Color

There will be a time in your life, and you won't know quite why, but you, I am quite sure, will want to pick up some sort of artistic utensil and spread sunshine and butterflies (or anger and despair, take your pick) to the rest of the world.

I'm addicted, but not to anything conventional or especially controversial. I'm addicted to color.

At roughly three years old, I was coloring on my wall with magic markers. I suppose I felt that it needed spice.

At four, I was dressing my baby brother up in shiny green and purple princess dress-up clothes (plus a very lovely Ariel tiara, complete with sparkly silver fuzz around the edge), and putting stick-on earrings and my great-grandmother's old scuffed-up, strappy, heeled black shoes on him. It's a wonder he turned out masculine at all (he's a football center and also does discus for track and field). After a while, this got old and I resumed dressing myself and my friend Sabrina instead.

At five I was doing sand-art maniacally, all over our black and white linoleum kitchen floor, at eleven o' clock at night. In case you're wondering, it was without the consent of my parents. I had shot bolt upright in bed after a nightmare and, because I was no longer sleeping in my parents' room, I could pretty much do what I wanted. Anyway, I had a strange, immediate urge to go and do sand art, spreading the brightly pigmented hunter's orange, violently neon purple, and light sea-green nontoxic sediments all over the floor around me and not really getting much in the three clear glass bottles that had come with the kit. I didn't care. It was fun. My mother, of course, was furious the next morning when she found me snoring, curled up against the kitchen cabinets, with an oddly glittering, multi-hued carpet spread around me for about three feet in any given direction.

At six, in first grade, I colored on the table. When the teacher told me to stop, I colored on my shoes. When that got boring, I began to color on the floor. My parents were called.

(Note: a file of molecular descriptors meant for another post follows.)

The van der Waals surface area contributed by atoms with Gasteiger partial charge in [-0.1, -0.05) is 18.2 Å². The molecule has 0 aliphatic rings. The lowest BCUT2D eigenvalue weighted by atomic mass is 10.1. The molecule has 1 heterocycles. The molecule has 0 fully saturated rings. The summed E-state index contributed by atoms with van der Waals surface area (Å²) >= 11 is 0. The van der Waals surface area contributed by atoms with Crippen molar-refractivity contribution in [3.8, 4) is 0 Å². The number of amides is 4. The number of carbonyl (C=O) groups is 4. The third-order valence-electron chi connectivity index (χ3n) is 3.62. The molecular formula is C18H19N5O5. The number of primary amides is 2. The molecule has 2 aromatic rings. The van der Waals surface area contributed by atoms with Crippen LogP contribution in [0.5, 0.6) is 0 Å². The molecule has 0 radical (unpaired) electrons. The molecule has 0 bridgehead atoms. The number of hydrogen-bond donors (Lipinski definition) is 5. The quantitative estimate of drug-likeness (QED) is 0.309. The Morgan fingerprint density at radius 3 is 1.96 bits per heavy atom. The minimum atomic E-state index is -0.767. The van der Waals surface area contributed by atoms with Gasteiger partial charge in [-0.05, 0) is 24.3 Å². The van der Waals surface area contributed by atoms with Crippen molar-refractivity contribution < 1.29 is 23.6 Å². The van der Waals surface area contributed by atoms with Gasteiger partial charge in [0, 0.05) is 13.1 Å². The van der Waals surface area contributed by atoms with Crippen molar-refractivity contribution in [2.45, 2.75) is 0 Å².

At the ripe old age of seven I was watercoloring at my grandparents' house at my grandma's big wooden desk in the basement; on average, per visit, I would turn out roughly five sheets of really bad, really (really really) bright stick figures, houses, and spoons. The first thing I could really draw realistically was a spoon; more or less, it was a big old soup ladle like the ivory-tinted plastic one my mother kept with her pale wooden cooking spoons.

At eight, I was painting Christmas ornaments in Sunday school with glitter glue (oh, how I loved glitter glue) and deciding I wanted to work for Lladro when I grew up.

At nine, I decided I was going to learn how to be a girl version of Michaelangelo, pink and purple hair wraps, little-girl flip flops and all; and so I began obsessively making flowers and basic shapes with a Sculpey set my other grandmother had bought me for my birthday.

Shortly after I was through with this phase, at around eleven, I became a moody, allergy-afflicted preteen, and through the misguided good intentions of my cousin, decided to learn how to draw anime people, after seeing a few of her Sailor Moon tapes. This lasted until I was perhaps fourteen, when my family and I left the East Coast behind for Colorado.

Somewhere in there, I decided I liked fashion and drawing ladies' clothing. This phase has lasted me, unlike most of the others.

Then, I became a mildly popular, even more moody high school student, and was enrolled in drawing and painting class. I finally learned how to put the lines where I saw them, instead of where I though they should go, and it began to look like maybe I could draw a little after all.

Then the moodiness began to clear off, and I could see how ridiculous I'd been, and I began to get along with most people. No longer was I the outcast artist I'd become in my pre-teenage years.

Sometime towards the end of my junior year, I decided that I really liked art (what a shock) and enrolled in the highest-level drawing class the school offered for seniors, usually known as A.P. Studio Art. I also enrolled in photography, which I actually find more to my taste.

I also became interested in psychedelic art in the last year or so and began to paint an enormous peacock in vibrant hues of lemon yellow and teal, right on the wall of my bedroom. By now, my parents have finally become inured to my habit of coloring everything.

I don't know what lies ahead of me, but I know it will be bright.

Comments

No comments yet, why not leave one of your own?



Leave a Comment or Share Your Story

Please Sign In. Only community members can comment.


 
SMITH Magazine

SMITH Magazine is a home for storytelling.
We believe everyone has a story, and everyone
should have a place to tell it.
We're the creators and home of the
Six-Word Memoir® project.